Tuesday, October 31, 2017

Halloween, Monsters, and Outsiders

Stuart K. Hayashi

Stuart K. Hayashi's drawing of a werewolf
from May 15, 2016.
Some of my fellow free-marketers have this uptight notion that monster shows, per se, are nihilistic. The proper response to such derision is: "Too bad! I like what I like!" But I will go farther and say something more.

Monsters represent not merely fear, but fear of the weird outcast. People are often under the misapprehension that someone being a bullied outcast is an indication of weakness. But part of what people most fear about a monster is that it is strong -- strong enough to overcome them in a struggle. And such people not only fear the weird outcast; they fear still more fiercely the possibility that they themselves one day might become that weird outcast.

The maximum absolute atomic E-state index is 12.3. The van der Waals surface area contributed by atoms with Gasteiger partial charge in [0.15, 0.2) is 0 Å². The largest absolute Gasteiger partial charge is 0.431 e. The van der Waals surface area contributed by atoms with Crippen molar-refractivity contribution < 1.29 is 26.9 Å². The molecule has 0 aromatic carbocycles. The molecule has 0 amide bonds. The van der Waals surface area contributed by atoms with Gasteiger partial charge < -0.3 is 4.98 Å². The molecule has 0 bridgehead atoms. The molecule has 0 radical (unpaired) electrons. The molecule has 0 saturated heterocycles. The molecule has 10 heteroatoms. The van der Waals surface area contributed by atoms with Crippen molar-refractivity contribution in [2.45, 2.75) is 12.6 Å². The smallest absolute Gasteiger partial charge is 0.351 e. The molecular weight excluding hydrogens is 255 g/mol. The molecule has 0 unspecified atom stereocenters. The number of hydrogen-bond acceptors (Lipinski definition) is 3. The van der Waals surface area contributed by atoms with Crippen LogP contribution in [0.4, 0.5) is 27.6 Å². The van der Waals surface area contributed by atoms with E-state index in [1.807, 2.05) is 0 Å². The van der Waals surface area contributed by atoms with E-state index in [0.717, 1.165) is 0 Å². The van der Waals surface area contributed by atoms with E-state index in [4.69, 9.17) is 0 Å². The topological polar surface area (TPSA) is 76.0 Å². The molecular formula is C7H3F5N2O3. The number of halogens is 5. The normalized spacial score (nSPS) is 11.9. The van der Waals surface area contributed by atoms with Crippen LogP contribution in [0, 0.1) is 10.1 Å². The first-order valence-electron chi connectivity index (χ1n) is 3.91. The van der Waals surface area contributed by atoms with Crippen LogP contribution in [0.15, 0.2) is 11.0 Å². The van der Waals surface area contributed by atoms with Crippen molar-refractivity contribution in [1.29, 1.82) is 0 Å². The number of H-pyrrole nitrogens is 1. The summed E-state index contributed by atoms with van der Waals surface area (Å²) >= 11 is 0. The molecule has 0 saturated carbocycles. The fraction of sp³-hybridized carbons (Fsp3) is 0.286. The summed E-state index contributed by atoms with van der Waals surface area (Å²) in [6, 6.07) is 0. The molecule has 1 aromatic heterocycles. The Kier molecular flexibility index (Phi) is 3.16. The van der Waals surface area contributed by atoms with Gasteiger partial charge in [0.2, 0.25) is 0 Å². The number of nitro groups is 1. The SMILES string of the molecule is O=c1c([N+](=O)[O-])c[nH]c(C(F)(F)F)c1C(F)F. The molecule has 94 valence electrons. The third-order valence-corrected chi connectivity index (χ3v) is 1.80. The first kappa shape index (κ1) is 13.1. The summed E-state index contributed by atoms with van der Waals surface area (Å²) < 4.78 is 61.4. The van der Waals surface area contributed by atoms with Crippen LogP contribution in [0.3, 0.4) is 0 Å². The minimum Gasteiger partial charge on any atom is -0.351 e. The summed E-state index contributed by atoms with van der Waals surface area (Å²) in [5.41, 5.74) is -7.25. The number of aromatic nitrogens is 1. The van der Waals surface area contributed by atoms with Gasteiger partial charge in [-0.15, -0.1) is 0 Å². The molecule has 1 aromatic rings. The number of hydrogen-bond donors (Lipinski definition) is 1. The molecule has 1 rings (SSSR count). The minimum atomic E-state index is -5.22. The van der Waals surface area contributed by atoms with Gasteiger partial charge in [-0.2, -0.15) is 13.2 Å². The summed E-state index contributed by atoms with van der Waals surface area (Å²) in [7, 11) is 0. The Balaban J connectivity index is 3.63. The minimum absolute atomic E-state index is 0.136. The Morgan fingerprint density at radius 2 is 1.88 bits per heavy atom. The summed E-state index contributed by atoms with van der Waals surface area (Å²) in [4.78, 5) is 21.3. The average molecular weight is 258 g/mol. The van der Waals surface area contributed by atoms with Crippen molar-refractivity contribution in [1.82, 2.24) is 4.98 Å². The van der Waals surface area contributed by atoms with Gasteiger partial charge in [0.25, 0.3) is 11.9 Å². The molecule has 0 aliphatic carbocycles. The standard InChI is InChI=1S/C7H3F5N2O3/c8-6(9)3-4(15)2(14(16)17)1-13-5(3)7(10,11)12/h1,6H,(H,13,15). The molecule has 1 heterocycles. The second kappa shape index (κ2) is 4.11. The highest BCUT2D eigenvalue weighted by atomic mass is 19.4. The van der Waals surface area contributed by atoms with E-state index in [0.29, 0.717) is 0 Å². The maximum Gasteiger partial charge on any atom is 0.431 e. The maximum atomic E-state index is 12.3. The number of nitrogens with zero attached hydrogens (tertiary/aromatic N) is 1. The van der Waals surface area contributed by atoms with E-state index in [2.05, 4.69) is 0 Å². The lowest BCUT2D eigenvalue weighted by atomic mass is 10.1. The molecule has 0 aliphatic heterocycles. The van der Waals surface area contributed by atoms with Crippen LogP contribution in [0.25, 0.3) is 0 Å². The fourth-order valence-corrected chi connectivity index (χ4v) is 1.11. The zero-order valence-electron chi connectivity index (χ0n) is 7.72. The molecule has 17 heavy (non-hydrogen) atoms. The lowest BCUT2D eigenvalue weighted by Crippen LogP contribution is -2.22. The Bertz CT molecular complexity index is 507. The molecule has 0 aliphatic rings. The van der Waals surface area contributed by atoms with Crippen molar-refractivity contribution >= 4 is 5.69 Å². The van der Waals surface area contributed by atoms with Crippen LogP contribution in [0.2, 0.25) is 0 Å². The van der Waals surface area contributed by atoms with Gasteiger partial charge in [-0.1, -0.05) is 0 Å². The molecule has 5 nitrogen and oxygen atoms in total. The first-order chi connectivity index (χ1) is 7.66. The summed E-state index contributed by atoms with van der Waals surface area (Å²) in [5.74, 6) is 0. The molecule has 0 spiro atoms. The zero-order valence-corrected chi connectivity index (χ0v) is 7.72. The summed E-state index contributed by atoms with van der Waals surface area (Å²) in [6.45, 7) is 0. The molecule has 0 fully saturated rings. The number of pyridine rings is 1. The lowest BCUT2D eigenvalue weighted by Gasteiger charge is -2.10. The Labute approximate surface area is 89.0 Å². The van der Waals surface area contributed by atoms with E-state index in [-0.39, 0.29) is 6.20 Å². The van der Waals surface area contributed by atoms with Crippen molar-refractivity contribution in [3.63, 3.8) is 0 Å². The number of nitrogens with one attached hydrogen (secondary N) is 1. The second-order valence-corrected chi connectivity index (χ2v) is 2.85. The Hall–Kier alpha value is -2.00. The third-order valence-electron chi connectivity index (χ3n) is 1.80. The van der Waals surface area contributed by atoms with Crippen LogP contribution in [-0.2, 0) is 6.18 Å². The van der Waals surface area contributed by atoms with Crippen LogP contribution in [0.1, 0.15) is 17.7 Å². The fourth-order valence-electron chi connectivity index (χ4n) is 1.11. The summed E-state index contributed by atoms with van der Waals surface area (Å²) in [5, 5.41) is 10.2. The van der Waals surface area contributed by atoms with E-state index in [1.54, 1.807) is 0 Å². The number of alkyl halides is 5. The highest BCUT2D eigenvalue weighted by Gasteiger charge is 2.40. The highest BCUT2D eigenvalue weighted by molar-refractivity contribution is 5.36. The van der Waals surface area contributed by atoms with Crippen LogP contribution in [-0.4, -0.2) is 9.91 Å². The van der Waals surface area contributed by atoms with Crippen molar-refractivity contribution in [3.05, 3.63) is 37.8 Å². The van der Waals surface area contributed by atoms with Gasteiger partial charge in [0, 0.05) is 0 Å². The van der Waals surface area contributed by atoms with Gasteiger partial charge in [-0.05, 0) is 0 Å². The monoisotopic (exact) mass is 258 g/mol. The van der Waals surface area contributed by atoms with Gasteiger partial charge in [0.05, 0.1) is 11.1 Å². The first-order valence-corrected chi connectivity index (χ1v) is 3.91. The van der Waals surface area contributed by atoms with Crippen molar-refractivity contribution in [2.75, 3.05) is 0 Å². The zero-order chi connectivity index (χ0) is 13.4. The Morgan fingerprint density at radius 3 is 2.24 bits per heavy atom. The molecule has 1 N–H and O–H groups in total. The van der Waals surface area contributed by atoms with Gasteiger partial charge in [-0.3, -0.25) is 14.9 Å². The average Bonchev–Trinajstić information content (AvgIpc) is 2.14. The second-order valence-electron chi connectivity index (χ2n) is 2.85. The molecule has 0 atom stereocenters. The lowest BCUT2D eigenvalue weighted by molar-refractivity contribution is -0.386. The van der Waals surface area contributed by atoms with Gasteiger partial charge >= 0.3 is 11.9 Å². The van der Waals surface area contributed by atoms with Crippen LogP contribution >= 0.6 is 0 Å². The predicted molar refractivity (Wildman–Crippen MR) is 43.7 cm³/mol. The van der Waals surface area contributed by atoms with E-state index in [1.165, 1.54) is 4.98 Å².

But there are times when corruption comes to pervade mainstream society, and standing up for moral principle will cause one to be regarded as the weird outcast, the monster. In such instances, one should stand up for principle anyway; being rational involves making peace with this fact.

The Creature from the Black Lagoon is the true hero. He was minding his own business and then normal society intruded on his stewardship. By dressing up on Halloween, children take control over what society usually fears; the ritual of children costuming themselves as the much-feared monsters reminds our children that they need not fear the weird outcast, nor should they think that being regarded as the strange outcast will render them weak. If necessary, exercise the courage to be that weird outcast, that lone wolf . . . that monster. 🐺🐲🐉🎃😈👿👾

Saturday, September 30, 2017